It began with the Miracle Question we’d talked about in coaching.  It goes something like this:  if you woke up tomorrow, and a miracle had happened, and life was just the way you wanted it to be, what would be happening?  I asked that question to a coaching client recently, and then I began pondering it for myself.  And my answer was that my daughter and I would love each other openly, with hugs and kisses.

And then it came true!  With some extra loving words from me, that I picked up from the help in the book “The Help”,

I have watched her, in two weeks, transform.  I have watched us transform.  So the miracle that I wished for has come true.

So now I’ve just got to figure out how to train for a 28km trail race that happens in January, while having the energy left to make this phenomenal cake.  A few more versions to watch on YouTube, and I’ll be ready to give it a go.

Doing it the hard way: Marysville Half-Marathon

Well, with only three sleeps before the Marysville Half-Marathon, I am fully physically prepared.

The trouble, now, is just in my mind!  It has been a fortnight full of turmoil, parenthood, health issues, and extreme weather.  Back in my hometown, Long Beach, New York, things went a bit crazy.  Hurricane Sandy hit with a vengeance, leaving the town underwater, and me in great fear for my friends and family.  The whole week was a series of Facebook and text messages back and forth, trying to find people, helping to rescue elderly parents who had gotten stuck without phones, water, or power.  Thankfully, all my loved ones were safe, though somewhat traumatized.  The photos of fallen trees and damaged homes are coming through now, and are both heartbreaking and chilling.

Then, perhaps in response to the stress of all this, a strange bump appeared above my eye.  It rapidly grew, then expanded into my eye itself.  I looked just like Bear Grylls on Man Vs Wild when he got stung by a swarm of bees.  But it wasn’t anaphylaxis, and I sure couldn’t run trails when I could only see out of one eye.  A quick trip to the doctor landed me with antibiotics (“You could end up in hospital with an IV drip,” is not what you want to hear a week before a half-marathon).  Of course, my BodyPump classes weren’t going to teach themselves, so on Halloween, I got to appear with a monster eye to teach.  Fun, fun!  I like to think no one noticed.

With a bit of a revised plan, I fit in my last 22km run with a full pack last Friday (just) and a few extra runs during the long holiday weekend.

My real challenge right now is the lack of detailed contour maps of the place I am running.  So far, I can only see that the terrain goes up to 1000 m with heights varying around 400 – 500, but not where my particular trails go.  Maybe I’ll ask for one of those whiz-bang navigation devices for Christmas, as this seems to be a hard thing to find here in Australia.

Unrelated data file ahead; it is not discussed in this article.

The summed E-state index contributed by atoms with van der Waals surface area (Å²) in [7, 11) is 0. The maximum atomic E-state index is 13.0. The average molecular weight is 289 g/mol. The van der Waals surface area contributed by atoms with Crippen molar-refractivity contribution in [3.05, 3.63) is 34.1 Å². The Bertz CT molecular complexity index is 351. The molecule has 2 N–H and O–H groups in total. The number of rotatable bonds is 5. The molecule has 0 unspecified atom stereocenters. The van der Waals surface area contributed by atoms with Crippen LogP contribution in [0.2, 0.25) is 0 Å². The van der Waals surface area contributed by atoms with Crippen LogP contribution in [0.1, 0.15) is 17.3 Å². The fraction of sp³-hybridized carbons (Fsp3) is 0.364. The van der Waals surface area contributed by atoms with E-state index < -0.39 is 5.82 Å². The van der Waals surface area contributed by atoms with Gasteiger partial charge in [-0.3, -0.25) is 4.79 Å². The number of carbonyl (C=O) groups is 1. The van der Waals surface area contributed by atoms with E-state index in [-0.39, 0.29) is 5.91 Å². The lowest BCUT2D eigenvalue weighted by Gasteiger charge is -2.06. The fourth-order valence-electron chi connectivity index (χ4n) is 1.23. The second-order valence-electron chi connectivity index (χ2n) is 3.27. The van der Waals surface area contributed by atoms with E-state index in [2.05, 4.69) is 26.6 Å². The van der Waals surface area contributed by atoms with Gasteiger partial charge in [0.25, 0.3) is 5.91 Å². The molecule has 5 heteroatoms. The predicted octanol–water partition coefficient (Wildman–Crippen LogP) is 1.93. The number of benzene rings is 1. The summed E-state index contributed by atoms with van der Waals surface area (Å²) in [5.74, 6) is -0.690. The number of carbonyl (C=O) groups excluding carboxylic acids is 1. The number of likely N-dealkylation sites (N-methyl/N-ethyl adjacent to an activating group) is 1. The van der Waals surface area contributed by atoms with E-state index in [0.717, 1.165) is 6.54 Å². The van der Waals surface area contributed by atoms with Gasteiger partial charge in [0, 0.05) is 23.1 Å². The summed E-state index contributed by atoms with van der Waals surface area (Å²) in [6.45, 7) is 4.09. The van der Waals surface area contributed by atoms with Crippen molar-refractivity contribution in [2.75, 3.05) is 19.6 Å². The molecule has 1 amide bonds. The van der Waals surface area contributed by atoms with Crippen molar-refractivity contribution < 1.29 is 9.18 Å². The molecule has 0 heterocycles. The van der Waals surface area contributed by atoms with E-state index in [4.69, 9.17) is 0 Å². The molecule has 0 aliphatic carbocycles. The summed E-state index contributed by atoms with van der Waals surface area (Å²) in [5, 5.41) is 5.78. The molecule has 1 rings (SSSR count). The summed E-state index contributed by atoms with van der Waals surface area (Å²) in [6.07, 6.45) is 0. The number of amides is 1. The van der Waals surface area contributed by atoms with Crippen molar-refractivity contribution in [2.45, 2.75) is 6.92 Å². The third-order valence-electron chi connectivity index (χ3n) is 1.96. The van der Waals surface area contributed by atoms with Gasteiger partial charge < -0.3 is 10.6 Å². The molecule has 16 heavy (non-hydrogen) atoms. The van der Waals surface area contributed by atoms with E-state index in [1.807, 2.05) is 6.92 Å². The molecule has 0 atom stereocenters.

Oh, and then there’s the other real challenge – my six and eight year olds.  They are the light of my life, the center of my universe, but it is hard to make a race plan when every few minutes, one or the other comes down from bed with an emergency.  Tonight it was the Invasion of the Giant Moths, with one in each of my children’s rooms.  Man, they were big!  I managed to shoo one out the window, and caught the other in a mixing bowl with a magazine lid (I have a no-kill policy; it’s a karma thing).  So critters out, kids in bed, and not three seconds later, my wonderful husband appears with seventeen bags of groceries.  I’ve just put them away.

So…physically, I can certainly run 21.1km.  But I can’t get my head to focus on it with the family chaos that surrounds me.  I suppose it is business as usual in my family home.  And when I finally do get out on that trail, no matter what the terrain, the hills, the tracks, there will be just me and simplicity.

Which is why I fight so hard to fit these races in.  Because I know that come Sunday night, I will be more centered than I have been in weeks.  And more content.

Now, off to make dinner.  I wonder – do any of you have similar challenges?

Some days I can’t run far enough

Like many, I use running as a medication, a mood-lifter, a quick shot in the brain of adrenalin and inspiration. Trouble is the days when it is not enough.  When I can’t run far enough to be able to say, oh, that doesn’t matter.  When in truth, sometimes the bad stuff does matter.  Sometimes it is simply too big to be run down.

Being a parent to young children is hard.  Dinnertimes where I make my best effort and the plate is literally thrown to the floor. Times when my youngest shouts, “I don’t love you” or ends the day with “My best part was making you upset.”  I’m tough, tough as nails, tough as old shoe leather, but these things go right to the heart of me, and in those moments, I just can’t run far enough to push down the emotions that jump up and bite me.  I’m hit right in my core, and it shakes me.  I hide in the kitchen, where the kids can’t see me and I am grateful the wall is tall enough that they can’t see how I’m feeling.

And when they go to bed, I write.  When I can’t run any further, I write away the feelings, let them become mere words on paper that drift away and lose their pain over time, like sheets hung out to dry in the summer sun.

And I hope that in the writing and the sharing that others who feel that same pain feel better somehow.  Like that old Elton John song, Sad Songs Say So Much.

So tonight, if you are a parent, if you are a runner who simply can’t run far enough to mask the pain that very young children can sometimes inadvertently cause, know you are not alone.  I feel it too.  It scalds, it burns, but it will pass.  As all trials and pains eventually do, it will pass.

Right now, it simply is what it is.  Sometimes we can’t run far enough to make it go away.

But sharing it helps.